Questlove was on one of my favorite podcasts, Fresh Air, this week, talking about Prince and his childhood. He talked about being duped by his parents into thinking classic rock was current stuff, and when he started elementary school the other kids and his teachers snapped him out of that quick. I have a similar experience when something big happens in the music world; I was raised by parents and a grandparent who loved country, classical, and Tom Jones, so my experience with blues, hip hop, metal, and rock keep entertaining people.
So, confession: my exposure to Prince was pretty minimal. That’s the guy with the symbol for a name, right? I would mentally acknowledge, but I never listened to him much with the exception of “Purple Rain” (my favorite part of that song is the high notes at the end…some disappointingly shallow aspects of me admitted now).
Then Prince died and I decided to listen to all his stuff on my iTunes subscription.
(To be fair, the same thing happened when Amy Winehouse died.)
That playlist wasn’t enough, and I rented the movie “Purple Rain.”
Holy fuck redux.
So, yes, I’m a music moron, but imagine “discovering” this stuff later, with different references leading up to it, a discovery that lends a different flavor profile to this wine called Life than what everyone else has. I may be a music moron, but when these geniuses dawn on me, they dawn bright and warm me fast.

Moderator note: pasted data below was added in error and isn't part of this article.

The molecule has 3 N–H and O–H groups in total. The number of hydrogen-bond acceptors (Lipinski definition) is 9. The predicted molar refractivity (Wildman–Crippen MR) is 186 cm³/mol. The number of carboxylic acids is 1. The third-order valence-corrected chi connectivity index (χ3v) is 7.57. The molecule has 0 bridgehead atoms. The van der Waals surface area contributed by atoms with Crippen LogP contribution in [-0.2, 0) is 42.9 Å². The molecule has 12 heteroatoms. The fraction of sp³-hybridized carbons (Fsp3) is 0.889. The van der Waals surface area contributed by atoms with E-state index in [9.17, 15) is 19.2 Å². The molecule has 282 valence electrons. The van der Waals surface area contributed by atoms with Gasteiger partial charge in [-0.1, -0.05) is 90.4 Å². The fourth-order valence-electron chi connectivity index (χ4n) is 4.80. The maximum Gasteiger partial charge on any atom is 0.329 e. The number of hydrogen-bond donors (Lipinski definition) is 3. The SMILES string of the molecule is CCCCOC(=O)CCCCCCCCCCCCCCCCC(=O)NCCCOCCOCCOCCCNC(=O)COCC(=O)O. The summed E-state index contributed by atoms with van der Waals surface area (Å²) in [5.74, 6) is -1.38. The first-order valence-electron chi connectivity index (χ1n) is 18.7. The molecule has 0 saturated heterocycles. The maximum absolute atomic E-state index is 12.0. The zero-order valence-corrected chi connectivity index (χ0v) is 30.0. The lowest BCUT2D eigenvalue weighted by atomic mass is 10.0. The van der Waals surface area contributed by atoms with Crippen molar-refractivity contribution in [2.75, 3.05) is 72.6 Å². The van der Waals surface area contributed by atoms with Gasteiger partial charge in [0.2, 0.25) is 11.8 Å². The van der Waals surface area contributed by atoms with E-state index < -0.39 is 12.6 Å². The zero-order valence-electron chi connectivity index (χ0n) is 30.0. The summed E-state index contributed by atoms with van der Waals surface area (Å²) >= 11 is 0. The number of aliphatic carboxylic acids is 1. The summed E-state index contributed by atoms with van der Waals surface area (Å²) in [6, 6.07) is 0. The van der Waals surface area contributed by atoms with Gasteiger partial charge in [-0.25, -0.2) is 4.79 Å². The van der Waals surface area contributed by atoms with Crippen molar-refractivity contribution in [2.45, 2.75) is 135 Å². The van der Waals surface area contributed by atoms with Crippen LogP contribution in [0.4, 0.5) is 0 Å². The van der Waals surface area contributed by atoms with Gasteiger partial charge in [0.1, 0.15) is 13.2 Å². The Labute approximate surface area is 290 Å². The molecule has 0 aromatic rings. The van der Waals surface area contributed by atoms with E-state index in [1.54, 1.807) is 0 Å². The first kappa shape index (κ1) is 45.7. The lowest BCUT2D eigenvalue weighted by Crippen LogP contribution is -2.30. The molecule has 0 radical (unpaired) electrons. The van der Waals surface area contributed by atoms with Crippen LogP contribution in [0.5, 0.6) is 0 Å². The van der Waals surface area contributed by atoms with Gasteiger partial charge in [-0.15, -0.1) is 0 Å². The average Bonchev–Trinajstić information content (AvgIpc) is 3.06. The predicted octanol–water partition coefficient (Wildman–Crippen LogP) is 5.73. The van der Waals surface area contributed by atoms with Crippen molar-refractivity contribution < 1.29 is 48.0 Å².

Rest in purple, Prince. Thanks for your cultural and creative permission slip. 💜
As to what I’m reading and writing these days, now…
I am crawling through H is for Hawk by Helen Macdonald, because I can. I open the book in bed or in coffee shops and read until the unbelievable prose draws me up short, like reins on a driving team, and then I re-read paragraphs, or look up and stare into the walls or out the windows around me, processing. The writing is so good that I can’t even get to the stage of “wouldn’t it be great to write like this”; I just sit in a stupor, like I do with exquisite liquor or food. I don’t want to fly goshawks myself, but if I’m to learn any lesson from this book it’s that if the writing is good enough it doesn’t matter if your reader wants to do what you’re doing or not…they’ll just appreciate your voice.
Which takes me to my writing (I’m reading other stuff too, but we’ll expound on those some other bright day). For years I float in and out of these cycles of writing on what folks will read based on subject matter, and I’m painfully aware that my life is pretty quiet to be writing on. But over the last few weeks, particularly after visiting a local piano bar and hearing a song from my days of moving from Ohio to Missouri (“Walking In Memphis” by Marc Cohn–I was just starting to get my musical sea legs) I felt was though I got the point that all of the self-help writing books spit at me: write what you know. The writing what I know will lead to writing about what I don’t know with somewhat of a foundation, so there’s no chance of resting in a comfort zone. I need that support system of giving up my past in words, and I’m enjoying the process. It’s more interesting for me to re-read, anyway. So, H is for Hawk is another permission slip. Hawks and Prince. Who woulda thunk it.
Task time is freed up, too, because I don’t have to job search anymore. The next phase is to work on getting published in some other form than this long-winded blog that you so generously spend your time reading. That goal won’t stop the blog, but I’ll share where I’m headed here. Hopefully it involves a better understanding of music.